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An Impressive State-ment

Thursday, September 11, 2008 11:41am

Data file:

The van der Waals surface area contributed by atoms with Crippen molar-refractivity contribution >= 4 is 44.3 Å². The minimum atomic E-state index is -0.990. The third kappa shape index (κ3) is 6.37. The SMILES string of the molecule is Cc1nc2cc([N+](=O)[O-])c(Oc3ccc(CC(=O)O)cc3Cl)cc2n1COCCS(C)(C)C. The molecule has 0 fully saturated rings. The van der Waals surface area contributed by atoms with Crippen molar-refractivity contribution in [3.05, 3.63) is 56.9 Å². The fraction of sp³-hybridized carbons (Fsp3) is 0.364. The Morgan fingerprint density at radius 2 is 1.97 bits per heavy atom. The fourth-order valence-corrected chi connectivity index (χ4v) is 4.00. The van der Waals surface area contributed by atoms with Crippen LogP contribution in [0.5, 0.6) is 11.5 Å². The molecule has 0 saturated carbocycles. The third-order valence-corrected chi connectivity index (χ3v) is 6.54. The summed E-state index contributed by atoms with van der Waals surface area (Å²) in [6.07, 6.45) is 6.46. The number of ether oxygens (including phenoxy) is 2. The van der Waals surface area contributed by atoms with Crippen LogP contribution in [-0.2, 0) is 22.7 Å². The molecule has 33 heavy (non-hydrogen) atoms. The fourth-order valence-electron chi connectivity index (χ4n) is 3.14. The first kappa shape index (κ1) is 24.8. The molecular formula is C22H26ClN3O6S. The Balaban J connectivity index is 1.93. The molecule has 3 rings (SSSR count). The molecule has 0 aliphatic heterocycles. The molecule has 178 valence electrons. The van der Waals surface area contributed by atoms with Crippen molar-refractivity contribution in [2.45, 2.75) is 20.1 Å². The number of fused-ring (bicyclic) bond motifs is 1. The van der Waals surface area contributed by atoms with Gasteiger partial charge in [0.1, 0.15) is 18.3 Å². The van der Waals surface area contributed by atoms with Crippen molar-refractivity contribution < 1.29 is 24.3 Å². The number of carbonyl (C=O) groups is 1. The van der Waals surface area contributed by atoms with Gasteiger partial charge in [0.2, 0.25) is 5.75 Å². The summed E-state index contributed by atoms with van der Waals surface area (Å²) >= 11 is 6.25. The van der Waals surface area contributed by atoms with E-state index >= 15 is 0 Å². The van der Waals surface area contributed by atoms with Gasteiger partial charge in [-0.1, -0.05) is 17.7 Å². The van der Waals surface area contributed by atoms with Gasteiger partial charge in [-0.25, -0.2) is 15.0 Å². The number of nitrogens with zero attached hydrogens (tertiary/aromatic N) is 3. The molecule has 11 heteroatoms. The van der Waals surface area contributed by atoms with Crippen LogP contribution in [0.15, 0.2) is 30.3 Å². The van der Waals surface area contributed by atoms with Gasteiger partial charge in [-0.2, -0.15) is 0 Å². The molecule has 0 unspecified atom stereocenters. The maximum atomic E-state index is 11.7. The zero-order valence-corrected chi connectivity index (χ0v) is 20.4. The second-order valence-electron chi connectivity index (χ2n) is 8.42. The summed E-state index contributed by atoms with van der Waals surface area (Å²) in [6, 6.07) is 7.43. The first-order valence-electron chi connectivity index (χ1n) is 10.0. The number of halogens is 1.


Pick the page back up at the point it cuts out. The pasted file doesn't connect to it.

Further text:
By: Accsports Staff

By Dave Glenn and Staff,
ACC Area Sports Journal